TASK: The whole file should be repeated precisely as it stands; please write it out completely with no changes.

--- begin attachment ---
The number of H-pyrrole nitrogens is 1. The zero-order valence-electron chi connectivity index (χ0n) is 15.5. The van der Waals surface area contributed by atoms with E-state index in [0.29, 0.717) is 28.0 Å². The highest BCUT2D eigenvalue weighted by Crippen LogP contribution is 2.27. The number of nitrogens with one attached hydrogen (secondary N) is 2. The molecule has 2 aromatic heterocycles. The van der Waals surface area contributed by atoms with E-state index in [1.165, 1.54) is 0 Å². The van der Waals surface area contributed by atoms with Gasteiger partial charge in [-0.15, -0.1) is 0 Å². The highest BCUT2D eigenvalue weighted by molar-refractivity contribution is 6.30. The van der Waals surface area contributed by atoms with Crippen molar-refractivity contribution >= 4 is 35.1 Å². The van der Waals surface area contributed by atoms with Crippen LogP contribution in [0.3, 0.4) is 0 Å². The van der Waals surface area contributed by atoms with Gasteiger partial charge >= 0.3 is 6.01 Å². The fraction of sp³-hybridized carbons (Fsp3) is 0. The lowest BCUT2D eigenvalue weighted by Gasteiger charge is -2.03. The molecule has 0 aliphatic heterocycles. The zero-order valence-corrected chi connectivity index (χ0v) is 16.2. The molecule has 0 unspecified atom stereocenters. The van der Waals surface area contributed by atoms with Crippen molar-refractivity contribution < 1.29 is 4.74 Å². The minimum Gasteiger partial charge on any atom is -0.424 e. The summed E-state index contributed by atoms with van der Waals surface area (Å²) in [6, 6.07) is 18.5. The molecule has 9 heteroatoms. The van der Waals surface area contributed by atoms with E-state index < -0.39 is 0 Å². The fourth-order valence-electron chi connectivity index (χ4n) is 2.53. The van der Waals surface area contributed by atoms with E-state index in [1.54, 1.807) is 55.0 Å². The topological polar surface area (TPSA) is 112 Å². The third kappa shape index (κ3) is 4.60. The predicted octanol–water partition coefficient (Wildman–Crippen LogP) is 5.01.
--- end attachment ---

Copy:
The number of H-pyrrole nitrogens is 1. The zero-order valence-electron chi connectivity index (χ0n) is 15.5. The van der Waals surface area contributed by atoms with E-state index in [0.29, 0.717) is 28.0 Å². The highest BCUT2D eigenvalue weighted by Crippen LogP contribution is 2.27. The number of nitrogens with one attached hydrogen (secondary N) is 2. The molecule has 2 aromatic heterocycles. The van der Waals surface area contributed by atoms with E-state index in [1.165, 1.54) is 0 Å². The van der Waals surface area contributed by atoms with Gasteiger partial charge in [-0.15, -0.1) is 0 Å². The highest BCUT2D eigenvalue weighted by molar-refractivity contribution is 6.30. The van der Waals surface area contributed by atoms with Crippen molar-refractivity contribution >= 4 is 35.1 Å². The van der Waals surface area contributed by atoms with Crippen LogP contribution in [0.3, 0.4) is 0 Å². The van der Waals surface area contributed by atoms with Gasteiger partial charge >= 0.3 is 6.01 Å². The fraction of sp³-hybridized carbons (Fsp3) is 0. The lowest BCUT2D eigenvalue weighted by Gasteiger charge is -2.03. The molecule has 0 aliphatic heterocycles. The zero-order valence-corrected chi connectivity index (χ0v) is 16.2. The molecule has 0 unspecified atom stereocenters. The van der Waals surface area contributed by atoms with Crippen molar-refractivity contribution < 1.29 is 4.74 Å². The minimum Gasteiger partial charge on any atom is -0.424 e. The summed E-state index contributed by atoms with van der Waals surface area (Å²) in [6, 6.07) is 18.5. The molecule has 9 heteroatoms. The van der Waals surface area contributed by atoms with E-state index < -0.39 is 0 Å². The fourth-order valence-electron chi connectivity index (χ4n) is 2.53. The van der Waals surface area contributed by atoms with E-state index in [1.54, 1.807) is 55.0 Å². The topological polar surface area (TPSA) is 112 Å². The third kappa shape index (κ3) is 4.60. The predicted octanol–water partition coefficient (Wildman–Crippen LogP) is 5.01.